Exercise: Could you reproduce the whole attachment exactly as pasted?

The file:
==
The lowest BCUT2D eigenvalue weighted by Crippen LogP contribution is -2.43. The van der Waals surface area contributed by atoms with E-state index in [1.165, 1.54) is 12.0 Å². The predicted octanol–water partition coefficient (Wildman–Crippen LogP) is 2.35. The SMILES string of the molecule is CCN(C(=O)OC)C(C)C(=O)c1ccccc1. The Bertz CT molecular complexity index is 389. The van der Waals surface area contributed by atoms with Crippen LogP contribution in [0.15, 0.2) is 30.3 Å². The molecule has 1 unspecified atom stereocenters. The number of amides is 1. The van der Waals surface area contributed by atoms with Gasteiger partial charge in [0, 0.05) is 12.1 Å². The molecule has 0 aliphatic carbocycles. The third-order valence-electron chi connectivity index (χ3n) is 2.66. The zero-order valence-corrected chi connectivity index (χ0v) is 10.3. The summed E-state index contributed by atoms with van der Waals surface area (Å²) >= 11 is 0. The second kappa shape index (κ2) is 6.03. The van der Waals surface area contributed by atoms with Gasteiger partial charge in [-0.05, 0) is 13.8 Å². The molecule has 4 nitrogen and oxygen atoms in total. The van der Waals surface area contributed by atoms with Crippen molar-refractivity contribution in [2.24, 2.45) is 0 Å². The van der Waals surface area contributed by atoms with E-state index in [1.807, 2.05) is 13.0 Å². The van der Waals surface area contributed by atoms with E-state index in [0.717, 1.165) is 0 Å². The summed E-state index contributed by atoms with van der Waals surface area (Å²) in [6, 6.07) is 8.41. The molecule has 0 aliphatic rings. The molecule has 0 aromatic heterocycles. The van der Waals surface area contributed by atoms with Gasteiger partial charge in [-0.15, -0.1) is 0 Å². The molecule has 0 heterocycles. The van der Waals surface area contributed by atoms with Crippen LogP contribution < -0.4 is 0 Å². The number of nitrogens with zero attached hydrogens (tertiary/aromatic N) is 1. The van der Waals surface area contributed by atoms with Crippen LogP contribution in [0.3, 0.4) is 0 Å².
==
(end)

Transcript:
The lowest BCUT2D eigenvalue weighted by Crippen LogP contribution is -2.43. The van der Waals surface area contributed by atoms with E-state index in [1.165, 1.54) is 12.0 Å². The predicted octanol–water partition coefficient (Wildman–Crippen LogP) is 2.35. The SMILES string of the molecule is CCN(C(=O)OC)C(C)C(=O)c1ccccc1. The Bertz CT molecular complexity index is 389. The van der Waals surface area contributed by atoms with Crippen LogP contribution in [0.15, 0.2) is 30.3 Å². The molecule has 1 unspecified atom stereocenters. The number of amides is 1. The van der Waals surface area contributed by atoms with Gasteiger partial charge in [0, 0.05) is 12.1 Å². The molecule has 0 aliphatic carbocycles. The third-order valence-electron chi connectivity index (χ3n) is 2.66. The zero-order valence-corrected chi connectivity index (χ0v) is 10.3. The summed E-state index contributed by atoms with van der Waals surface area (Å²) >= 11 is 0. The second kappa shape index (κ2) is 6.03. The van der Waals surface area contributed by atoms with Gasteiger partial charge in [-0.05, 0) is 13.8 Å². The molecule has 4 nitrogen and oxygen atoms in total. The van der Waals surface area contributed by atoms with Crippen molar-refractivity contribution in [2.24, 2.45) is 0 Å². The van der Waals surface area contributed by atoms with E-state index in [1.807, 2.05) is 13.0 Å². The van der Waals surface area contributed by atoms with E-state index in [0.717, 1.165) is 0 Å². The summed E-state index contributed by atoms with van der Waals surface area (Å²) in [6, 6.07) is 8.41. The molecule has 0 aliphatic rings. The molecule has 0 aromatic heterocycles. The van der Waals surface area contributed by atoms with Gasteiger partial charge in [-0.15, -0.1) is 0 Å². The molecule has 0 heterocycles. The van der Waals surface area contributed by atoms with Crippen LogP contribution < -0.4 is 0 Å². The number of nitrogens with zero attached hydrogens (tertiary/aromatic N) is 1. The van der Waals surface area contributed by atoms with Crippen LogP contribution in [0.3, 0.4) is 0 Å².